Yes, it is this time of year again. So, what has changed from last year and what do we need to do to protect our homes from the risk of rural fires?
Last year was a better year as there were fewer rural fires and areas burned – certainly compared with the average of the last years and particularly 2017 and 2018.
There is little doubt in my mind that people are more aware of the need to reduce the risk of the spread of fires and indeed fires starting in the first place.
More information is available than ever before in multiple languages, plus the increasing fines for the non-compliance of fuel management laws and an earlier deadline of March 15 last year prompted people into action.
What has changed since last year?
The answer is, in terms of new laws very little. Following the fires of 2017, there was a plethora of new laws – almost impossible to keep up to date with. This year the only main change has been to the list of high-risk fire areas. Some have been added and others taken away, depending on the conditions in the areas concerned. For example, Monchique parish was always on the list, but not last year, mainly because a great deal of it burned in 2018. However, this year it returns to the list.
The other thing that changed is the weather, particularly in the south where parts of the Algarve are in severe drought conditions. With less rain than usual, this winter has meant that vegetation is more susceptible to the spread of fires. This risk will increase as the weather becomes warmer and the dry weather continues.
What should residents now do?
Please see our Top 10 Checklist, which we advise you to cut out and keep handy.
Regarding neighbouring land which is overgrown and in the event of non-compliance, report this to the GNR as soon as possible. All complaints, where verified as a fire risk, are acted up on a priority basis. So do not delay.
Many people clean their land by burning stubble (extensive burns) or by burning heaped and piled debris. As the uncontrolled use of this last year caused over half of the total fires, it is important to register with the institute of nature and forest conservation (ICNF), where you can obtain assistance and, secondly, if you are doing this yourself, follow the important safety measures.
High-risk fire areas
These are identified each year as priority parishes for the purposes of monitoring fuel management (land cleaning). The latest law was passed on February 26 by the Assembly of the Republic reference, Diário da República no. 40/2020, Series II of 2020-02-26.
It identifies around 1,200 high-priority parishes at risk of rural fires and the timeline for inspections, including 28 parishes in the Algarve.
A change since last year is that there is only one class of priority areas; where before it was classes 1 and 2.
Basically, this means that high-priority area inspections will commence from April 1. Those not in high-priority areas may also be subject to inspection.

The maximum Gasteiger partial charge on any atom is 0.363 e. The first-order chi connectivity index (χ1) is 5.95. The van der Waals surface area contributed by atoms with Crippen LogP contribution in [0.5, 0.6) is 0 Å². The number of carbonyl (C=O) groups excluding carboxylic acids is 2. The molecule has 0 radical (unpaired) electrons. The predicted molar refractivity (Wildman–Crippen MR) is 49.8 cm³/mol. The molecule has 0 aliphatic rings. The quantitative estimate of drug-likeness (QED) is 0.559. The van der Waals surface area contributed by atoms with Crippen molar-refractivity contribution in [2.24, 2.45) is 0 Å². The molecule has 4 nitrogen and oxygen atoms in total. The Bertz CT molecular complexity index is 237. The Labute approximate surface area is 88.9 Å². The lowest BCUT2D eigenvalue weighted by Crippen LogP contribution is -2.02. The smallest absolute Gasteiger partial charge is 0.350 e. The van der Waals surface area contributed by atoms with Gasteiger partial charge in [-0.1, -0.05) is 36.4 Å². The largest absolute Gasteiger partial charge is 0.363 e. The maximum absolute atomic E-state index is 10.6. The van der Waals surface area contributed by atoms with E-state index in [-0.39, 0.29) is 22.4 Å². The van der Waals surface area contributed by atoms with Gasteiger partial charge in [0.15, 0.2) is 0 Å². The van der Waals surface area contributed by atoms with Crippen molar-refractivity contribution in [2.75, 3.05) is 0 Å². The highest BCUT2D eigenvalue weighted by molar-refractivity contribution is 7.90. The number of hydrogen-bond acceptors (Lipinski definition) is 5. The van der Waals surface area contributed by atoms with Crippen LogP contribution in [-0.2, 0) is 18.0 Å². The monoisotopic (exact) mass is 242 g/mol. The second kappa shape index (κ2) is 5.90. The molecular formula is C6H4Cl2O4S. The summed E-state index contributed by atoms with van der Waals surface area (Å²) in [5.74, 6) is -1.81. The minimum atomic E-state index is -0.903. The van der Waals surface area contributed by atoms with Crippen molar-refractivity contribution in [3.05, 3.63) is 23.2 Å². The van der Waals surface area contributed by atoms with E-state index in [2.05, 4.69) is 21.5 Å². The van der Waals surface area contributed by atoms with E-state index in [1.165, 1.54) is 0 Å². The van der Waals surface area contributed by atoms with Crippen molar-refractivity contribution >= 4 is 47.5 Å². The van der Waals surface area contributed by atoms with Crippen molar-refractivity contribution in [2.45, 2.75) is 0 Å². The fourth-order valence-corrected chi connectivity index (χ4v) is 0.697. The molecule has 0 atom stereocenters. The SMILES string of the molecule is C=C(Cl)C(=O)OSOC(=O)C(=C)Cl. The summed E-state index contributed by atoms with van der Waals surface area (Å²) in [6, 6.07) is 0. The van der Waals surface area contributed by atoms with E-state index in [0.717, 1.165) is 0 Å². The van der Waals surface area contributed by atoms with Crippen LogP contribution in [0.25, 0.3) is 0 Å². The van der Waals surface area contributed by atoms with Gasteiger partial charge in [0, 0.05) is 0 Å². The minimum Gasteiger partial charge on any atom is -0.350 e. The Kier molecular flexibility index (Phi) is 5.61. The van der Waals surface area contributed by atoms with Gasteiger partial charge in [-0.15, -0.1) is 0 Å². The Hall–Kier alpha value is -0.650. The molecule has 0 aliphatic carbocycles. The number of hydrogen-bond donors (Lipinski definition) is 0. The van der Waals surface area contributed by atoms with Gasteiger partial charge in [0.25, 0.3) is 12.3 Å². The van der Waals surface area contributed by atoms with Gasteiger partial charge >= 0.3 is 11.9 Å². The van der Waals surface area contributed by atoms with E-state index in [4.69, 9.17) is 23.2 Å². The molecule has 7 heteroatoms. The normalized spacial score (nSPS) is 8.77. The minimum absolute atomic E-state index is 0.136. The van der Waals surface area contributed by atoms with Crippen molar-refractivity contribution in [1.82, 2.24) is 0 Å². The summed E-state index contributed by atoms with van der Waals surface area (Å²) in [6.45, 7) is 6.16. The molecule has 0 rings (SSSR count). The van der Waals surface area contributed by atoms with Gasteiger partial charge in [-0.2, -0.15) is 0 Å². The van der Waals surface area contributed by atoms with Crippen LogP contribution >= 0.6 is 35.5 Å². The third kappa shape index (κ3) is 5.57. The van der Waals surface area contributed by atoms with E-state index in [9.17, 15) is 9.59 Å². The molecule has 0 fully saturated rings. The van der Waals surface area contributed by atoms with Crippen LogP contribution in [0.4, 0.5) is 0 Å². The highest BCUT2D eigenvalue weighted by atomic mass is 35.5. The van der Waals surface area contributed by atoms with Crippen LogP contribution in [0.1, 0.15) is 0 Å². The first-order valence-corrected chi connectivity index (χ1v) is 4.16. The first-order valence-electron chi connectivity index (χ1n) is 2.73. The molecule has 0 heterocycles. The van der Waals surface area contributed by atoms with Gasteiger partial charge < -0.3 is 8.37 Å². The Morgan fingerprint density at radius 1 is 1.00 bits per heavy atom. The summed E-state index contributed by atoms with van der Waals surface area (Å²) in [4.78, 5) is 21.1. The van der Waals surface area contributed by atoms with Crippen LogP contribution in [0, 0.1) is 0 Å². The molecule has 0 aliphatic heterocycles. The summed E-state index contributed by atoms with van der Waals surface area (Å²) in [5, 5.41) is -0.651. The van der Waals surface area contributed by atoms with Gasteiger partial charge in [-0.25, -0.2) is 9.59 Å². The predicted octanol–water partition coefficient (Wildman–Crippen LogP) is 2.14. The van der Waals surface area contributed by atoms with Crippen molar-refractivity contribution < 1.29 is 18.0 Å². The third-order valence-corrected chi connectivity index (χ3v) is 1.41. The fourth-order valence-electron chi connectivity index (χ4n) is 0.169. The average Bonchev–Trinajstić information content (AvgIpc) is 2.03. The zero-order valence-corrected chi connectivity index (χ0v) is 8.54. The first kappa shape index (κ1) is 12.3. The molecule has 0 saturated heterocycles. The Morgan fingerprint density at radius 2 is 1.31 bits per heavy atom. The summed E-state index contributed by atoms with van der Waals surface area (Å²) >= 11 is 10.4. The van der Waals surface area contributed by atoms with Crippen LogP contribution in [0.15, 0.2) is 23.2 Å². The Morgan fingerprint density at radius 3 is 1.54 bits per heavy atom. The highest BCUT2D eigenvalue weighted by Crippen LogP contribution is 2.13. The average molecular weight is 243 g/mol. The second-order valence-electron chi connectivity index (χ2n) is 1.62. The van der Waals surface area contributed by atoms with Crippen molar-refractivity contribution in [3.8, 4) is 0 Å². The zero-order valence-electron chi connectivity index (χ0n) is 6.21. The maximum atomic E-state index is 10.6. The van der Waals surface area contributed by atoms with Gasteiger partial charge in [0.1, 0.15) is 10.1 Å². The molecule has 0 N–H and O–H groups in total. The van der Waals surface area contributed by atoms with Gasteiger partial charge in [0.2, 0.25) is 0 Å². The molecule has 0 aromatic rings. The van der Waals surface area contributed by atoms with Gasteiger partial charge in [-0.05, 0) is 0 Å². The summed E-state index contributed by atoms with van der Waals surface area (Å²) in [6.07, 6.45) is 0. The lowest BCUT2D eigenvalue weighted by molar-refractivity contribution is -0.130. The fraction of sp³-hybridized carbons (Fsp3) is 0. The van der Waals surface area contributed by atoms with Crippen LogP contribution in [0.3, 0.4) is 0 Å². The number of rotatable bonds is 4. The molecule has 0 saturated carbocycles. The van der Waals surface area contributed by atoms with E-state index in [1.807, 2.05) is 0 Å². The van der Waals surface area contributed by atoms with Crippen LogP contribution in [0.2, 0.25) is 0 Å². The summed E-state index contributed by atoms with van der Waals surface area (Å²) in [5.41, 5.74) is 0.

Most of the general laws concerning fuel management remain the same as 2019.
Land cleaning needs to be completed by the same deadline as last year, i.e. March 15.
The inspection of the cleaning of lands adjacent to buildings (i.e. in a range of 50 metres); and for clusters and industrial areas (in a range of 100 metres) will be carried out between April 1 and May 31.
A dedicated line for information on matters such as land cleaning and all issues concerning protection measures is 808 200 520. Use this also for registering to burn debris or contact your local Câmara or register online through www.icnf.pt Detailed information can be downloaded from the Safe Communities Portugal website (Civil Protection/Rural fires/Land Cleaning).
From our meetings with the GNR National Headquarters, they have emphasised that their strategy is awareness, warnings and, as a last resort, fines. Enforcement will be based on common sense and much of this will be focused at the priority areas identified.
How you can help
We all need to do our part, by sharing these important messages, reporting overgrown neighbouring land and, of course, keeping our own land in order.
Please share the safety information from our Safe Communities Portugal Facebook page, so it reaches the widest audience.
Rural fire prevention and protection
Top 10 action list
1. Check if you are living in a high-risk fire area.
2. Undertake land cleaning without delay – if advice is required, contact local civil protection or hotline 808 200 520 – remember deadline March 15.
3. Neighbouring land – if it poses fire risk, and cannot be resolved, contact GNR as soon as possible.
4. Prepare your house by cleaning roof, terraces and leaves from gutters.
5. Controlled burning of debris – ensure registration/authorisation/permit is obtained before and follow safety regulation.
6. Familiarise yourself with self-protection measures under the Safe Village – Safe People programme.
7. For those in high-risk areas – prepare or update an emergency evacuation kit.
8. Emergency contact numbers – keep at hand.
9. High-risk areas – familiarise yourself with village and evacuation plans and assembly points. If none, identify an escape route and safety point.
10. Developments – keep up to date through the ICNF, ANPC, IPMA websites and that of SCP.
By David Thomas
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David Thomas is a former Assistant Commissioner of the Hong Kong Police, consultant to INTERPOL and the United Nations Office on Drugs and Crime.
In 2011, he founded Safe Communities Algarve to help the authorities and the community prevent crime. It is now registered as Associação SCP Safe Communities Portugal, the first national association of its type in Portugal.
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